In the 80s and early 90s, the Supermodel made her debut. Naomi Campbell, Cindy Crawford, and Linda Evangelista ruled the catwalk with their tall, slim, and muscular figures. Then came Kate Moss, who changed the face of modeling. Not only was she considered short by fashion standards (5’7″) but she was wafer thin, a significant physical change from the amazonian supermodels from a few years earlier. She ushered in a new look of “heroin chic” where hollowed faces and protruding bones were de rigueur and reflected the mid 90’s obsession with drug culture. Next, Gisele Bundchen and her fellow Victoria’s Secret Angels brought back the sexy supermodel look, albeit a much thinner version. And finally, we land on the current fashion climate. High fashion is still hungry for the razor thin and very tall frame. But there’s a problem: very few women are 5’10” and can fit into a sample size (generally a very small size 0 or 2). So what’s a modeling agent to do?

Apparently, they are left to scout teenagers in treatment for eating disorders at hospitals. These vultures swoop in to pick over the bones of the very sick and mentally unwell.

According to Slate:

…the clinic had to change when and where patients could take their daily walks around the grounds because girls kept getting approached. One 14-year-old was handed a business card; an agent interviewed another girl who was so emaciated that she had been confined to a wheelchair.

It’s a sobering reminder of the human condition: the powerful preying upon the powerless. But it shouldn’t really surprise us – this nearly unattainable body type is represented on fashion runways and in suburban malls. Walk into any retail store and look at the mannequins. Most likely, they’re very tall and extremely thin, wearing size 2 pants with the extra fabric secured by a clip. I’ll admit that when I see a “larger” mannequin, I’m taken aback. Is the store trying to make a point? Did I just walk into a plus-size specialty retailer?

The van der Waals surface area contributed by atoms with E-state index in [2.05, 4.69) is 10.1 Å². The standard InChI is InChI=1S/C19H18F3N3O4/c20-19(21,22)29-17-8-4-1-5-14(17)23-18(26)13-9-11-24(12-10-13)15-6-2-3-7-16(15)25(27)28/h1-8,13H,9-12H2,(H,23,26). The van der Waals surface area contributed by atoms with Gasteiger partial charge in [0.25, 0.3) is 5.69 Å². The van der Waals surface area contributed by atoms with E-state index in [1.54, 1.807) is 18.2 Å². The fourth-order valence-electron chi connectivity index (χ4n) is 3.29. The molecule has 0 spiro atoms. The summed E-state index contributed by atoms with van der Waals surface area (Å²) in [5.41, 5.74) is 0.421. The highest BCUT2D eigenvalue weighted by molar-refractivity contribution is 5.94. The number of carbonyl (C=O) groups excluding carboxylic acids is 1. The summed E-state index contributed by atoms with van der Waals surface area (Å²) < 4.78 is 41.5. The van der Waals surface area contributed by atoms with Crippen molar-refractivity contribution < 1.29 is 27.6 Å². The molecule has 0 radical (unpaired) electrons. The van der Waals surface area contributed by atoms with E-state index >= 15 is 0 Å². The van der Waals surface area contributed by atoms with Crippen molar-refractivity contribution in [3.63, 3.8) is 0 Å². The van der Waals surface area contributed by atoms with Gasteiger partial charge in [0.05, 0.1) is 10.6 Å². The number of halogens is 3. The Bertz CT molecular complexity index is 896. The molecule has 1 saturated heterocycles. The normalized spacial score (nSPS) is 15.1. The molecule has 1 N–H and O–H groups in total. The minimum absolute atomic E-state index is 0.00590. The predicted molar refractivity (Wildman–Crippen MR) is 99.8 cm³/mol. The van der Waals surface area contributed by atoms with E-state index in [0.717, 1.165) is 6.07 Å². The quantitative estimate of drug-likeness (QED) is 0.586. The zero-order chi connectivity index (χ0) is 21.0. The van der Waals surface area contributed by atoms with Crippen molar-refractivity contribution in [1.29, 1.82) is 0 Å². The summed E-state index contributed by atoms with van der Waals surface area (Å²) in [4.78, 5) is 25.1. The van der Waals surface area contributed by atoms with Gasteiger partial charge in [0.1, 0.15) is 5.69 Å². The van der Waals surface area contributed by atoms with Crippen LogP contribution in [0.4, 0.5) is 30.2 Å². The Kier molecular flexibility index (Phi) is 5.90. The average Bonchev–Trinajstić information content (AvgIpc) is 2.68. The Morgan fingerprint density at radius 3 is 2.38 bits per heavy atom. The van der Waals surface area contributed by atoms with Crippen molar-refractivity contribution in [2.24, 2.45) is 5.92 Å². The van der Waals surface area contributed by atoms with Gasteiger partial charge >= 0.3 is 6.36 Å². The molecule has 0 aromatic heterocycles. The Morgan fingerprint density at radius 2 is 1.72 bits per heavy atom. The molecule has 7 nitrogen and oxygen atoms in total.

Our country is facing an epidemic of obesity, with an astounding 69% of American adults and 32% of children considered overweight or obese. But our obsession with thin continues, to the point where thin is fat and emaciated is normal. Just 20 years ago, models on average weighed 8% less than the average woman. Today’s models weigh 23% less than the average woman. As women have gotten larger, models have gotten smaller.

Could this trend reflect our self-loathing and desire to be our physical selves’ polar opposite? If fashion is fantasy, maybe we’re dreaming of a world where our clothes hang rather than cling, where we scour the racks for the smallest size available, and where our friends beg us to eat our food.

Scouting models at eating disorder clinics is despicable, and unfortunately par for the course for the majority of the modeling industry. They continue to show godless indifference to the women (and often girls) who enrich designers and who hawk their wares season after season, sometimes for little to no pay. Maybe this latest scandal is a sign that the modeling industry’s tactics have hit rock bottom. They’ve got nowhere to go but up.

1 Comment

  1. Well done, Lauren. This is godless indifference indeed. It is part of the way we’re taught to believe silly, godless myths about beauty and sexuality and it needs to be exposed to the light of day.

Comments are now closed for this article.